The best way to pursue such a strategy, Pastor argues, would be to create something he calls "the North American Community." This body, which would include Canada, the United States and Mexico, would manage a range of matters, from crime control, drugs and continental security to transportation, the environment and labor.

But for the millions who cross between the United States and Mexico every day to work, study and shop, and for those involved in thousands of joint commercial and cultural institutions, the border is already more a region than a line. Thus, in many ways what Pastor proposes via formal institutions already exists on the ground.

"Our two largest trading partners are not England and China," he pointed out in 2007, "but Canada and Mexico. The two largest sources of energy imports are not Saudi Arabia and Venezuela, but Canada and Mexico. . . . There are roughly 500 million legal crossings of both borders each year, and the preferred tourist destination of Canadians, Mexicans and Americans is their neighbors in North America."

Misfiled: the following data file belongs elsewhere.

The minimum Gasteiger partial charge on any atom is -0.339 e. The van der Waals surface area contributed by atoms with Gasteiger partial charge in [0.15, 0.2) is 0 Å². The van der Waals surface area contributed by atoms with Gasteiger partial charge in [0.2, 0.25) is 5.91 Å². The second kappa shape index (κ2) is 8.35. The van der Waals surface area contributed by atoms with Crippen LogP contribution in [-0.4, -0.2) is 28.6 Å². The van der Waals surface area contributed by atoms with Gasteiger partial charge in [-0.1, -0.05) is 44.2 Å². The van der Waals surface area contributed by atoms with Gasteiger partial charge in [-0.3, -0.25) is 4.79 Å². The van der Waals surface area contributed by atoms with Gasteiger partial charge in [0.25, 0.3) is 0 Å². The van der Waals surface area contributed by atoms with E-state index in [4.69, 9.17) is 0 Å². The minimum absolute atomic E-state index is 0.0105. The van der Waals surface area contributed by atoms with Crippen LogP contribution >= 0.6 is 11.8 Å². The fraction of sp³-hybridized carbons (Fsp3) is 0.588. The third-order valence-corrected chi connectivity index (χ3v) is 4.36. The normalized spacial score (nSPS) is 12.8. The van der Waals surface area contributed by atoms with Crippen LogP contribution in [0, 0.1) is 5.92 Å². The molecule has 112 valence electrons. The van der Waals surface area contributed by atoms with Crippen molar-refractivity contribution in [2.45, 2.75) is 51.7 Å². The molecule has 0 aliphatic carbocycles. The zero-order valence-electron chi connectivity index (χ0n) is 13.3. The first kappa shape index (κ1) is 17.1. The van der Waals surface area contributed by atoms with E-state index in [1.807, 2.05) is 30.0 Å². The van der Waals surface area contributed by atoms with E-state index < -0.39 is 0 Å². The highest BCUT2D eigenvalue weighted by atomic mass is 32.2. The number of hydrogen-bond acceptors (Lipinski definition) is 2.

Given the world's integrated economy, and the rapidly changing nature of, and constraints on, the nation-state -- think terrorism, or the flow of illegal drugs, or the regulation of multinational corporations, or the Internet, or pollution -- no wall, moat or border patrol will be large or wide or deep enough to fully stop the flow of immigrants.

Trying to tightly seal any border will almost inevitably bring unintended consequences -- in reluctant illegal residents, in increased offshoring of industry and jobs, in cross-border smuggling and crime or, as with Arizona's new immigration law, in a whole new set of foreign policy problems.

"Show me a 50-foot wall," Homeland Security Secretary Janet Napolitano said when she was governor of Arizona, "and I'll show you a 51-foot ladder."

Peter Schrag is the author of "Not Fit for Our Society: Immigration and Nativism in America."